Generally, however, these standby driver cars will be a footnote of history, and don’t really deserve a place in the taxonomy. While all cars will have regions they don’t drive, they will also all be capable of coming to a stop near the border of such regions, allowing the human to take control while slow or stopped, which is safe.
Tesla knows it does not have a robocar, and warns its drivers about this regularly, though they ignore it. Some of that inattention may come from those drivers imagining they have “almost a robocar.” But even without that factor, the taxonomies create another problem. The public, told that the Tesla is just a lower level of robocar, sees the deaths of Tesla drivers as a sign that real robocar projects are more dangerous. The real projects do have dangers, but not the same dangers as the autopilots have. (Though clearly lack of driver attention is an issue both have on their plates.) A real robocar is not going to follow badly painted highway lines right into a crash barrier. They follow their maps, and the lane markers are just part of how they decide where they are and where to go.
But if the public says, “We need the government to slow down the robocar teams because of those Tesla crashes” or “I don’t trust getting in the Waymo car because of the Tesla crashes” then we’ve done something very wrong.
(If the public says they are worried about the Waymo car because of the Uber crash, they have a more valid point, though those teams are also very different from one another.)
For decades, roboticists used the word “autonomous” to refers to robots that took actions and decisions without having to rely on an outside source (such as human guidance.) They never used it in the “self-ruling” sense it has politically, though that is the more common (but not only) definition in common parlance.
Unfortunately, one early figure in car experiments hated that the roboticists’ vocabulary didn’t match his narrow view of the meaning of the word, and he pushed with moderate success for the academic and governmental communities to use the word “automated.” To many people, unfortunately, “automated” means simple levels of automation. Your dishwasher is automated. Your teller machine is automated. To the roboticist, the robocar is autonomous — it can operate entirely without you. The autopilot is automated — it needs human guidance.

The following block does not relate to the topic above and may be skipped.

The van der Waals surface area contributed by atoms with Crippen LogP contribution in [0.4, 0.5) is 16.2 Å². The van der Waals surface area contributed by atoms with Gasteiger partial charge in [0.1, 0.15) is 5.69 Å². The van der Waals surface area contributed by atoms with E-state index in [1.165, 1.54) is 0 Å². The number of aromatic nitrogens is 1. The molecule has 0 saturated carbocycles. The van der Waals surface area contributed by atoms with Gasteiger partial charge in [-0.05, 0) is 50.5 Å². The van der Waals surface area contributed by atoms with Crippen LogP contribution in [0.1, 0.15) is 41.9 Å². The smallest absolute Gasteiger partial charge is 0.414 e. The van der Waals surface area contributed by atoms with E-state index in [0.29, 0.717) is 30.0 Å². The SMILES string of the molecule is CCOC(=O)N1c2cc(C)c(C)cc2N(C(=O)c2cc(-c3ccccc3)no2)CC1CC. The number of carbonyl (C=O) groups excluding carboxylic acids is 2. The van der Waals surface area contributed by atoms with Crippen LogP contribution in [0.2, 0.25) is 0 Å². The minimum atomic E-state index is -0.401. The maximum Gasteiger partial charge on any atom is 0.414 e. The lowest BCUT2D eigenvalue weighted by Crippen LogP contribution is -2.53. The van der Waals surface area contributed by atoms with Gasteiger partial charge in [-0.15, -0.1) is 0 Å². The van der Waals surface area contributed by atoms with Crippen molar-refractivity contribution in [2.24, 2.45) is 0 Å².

I suspect that the public might better understand the difference if these words were split in these fashions. The Waymo car is autonomous, the Tesla automated. Everybody in robotics knows they don’t use the world autonomous in the political sense. I expressed this in a joke many years ago, “A truly autonomous car is one that, if you tell it to take you to the office, says it would rather go to the beach instead.” Nobody is building that car. Yet.
I am not attempting to say that there are no commonalities between ADAS and robocars. In fact, as development of both technologies progresses, elements of each have slipped into the other, and will continue to do so. Robocars have always used radars created for ADAS work. Computer vision tools are being used in both systems. The small ultrasonic sensors for ADAS are used by some robocars for close in detection where their LIDARs don’t see.
Even so, the difference is big enough to be qualitative and not, as numbered levels imply, quantitative. A robocar is not just an ADAS autopilot that is 10 times or 100 times or even 1,000 times better. It’s such a large difference that it doesn’t happen by evolutionary improvement but through different ways of thinking.
There are people who don’t believe this, and Tesla is the most prominent of them.
As such, I am not declaring that the two goals are entirely disjoint, but rather that official taxonomies should declare them to be disjoint. Make sure that developers and the public know the difference and so modulate their expectations. It won’t forbid the cross pollination between the efforts. It won’t even stop those who disagree with all I have said from trying the evolutionary approach on their ADAS systems to create robocars.
SAE should release a replacement for its levels, and NHTSA should endorse this or do the same.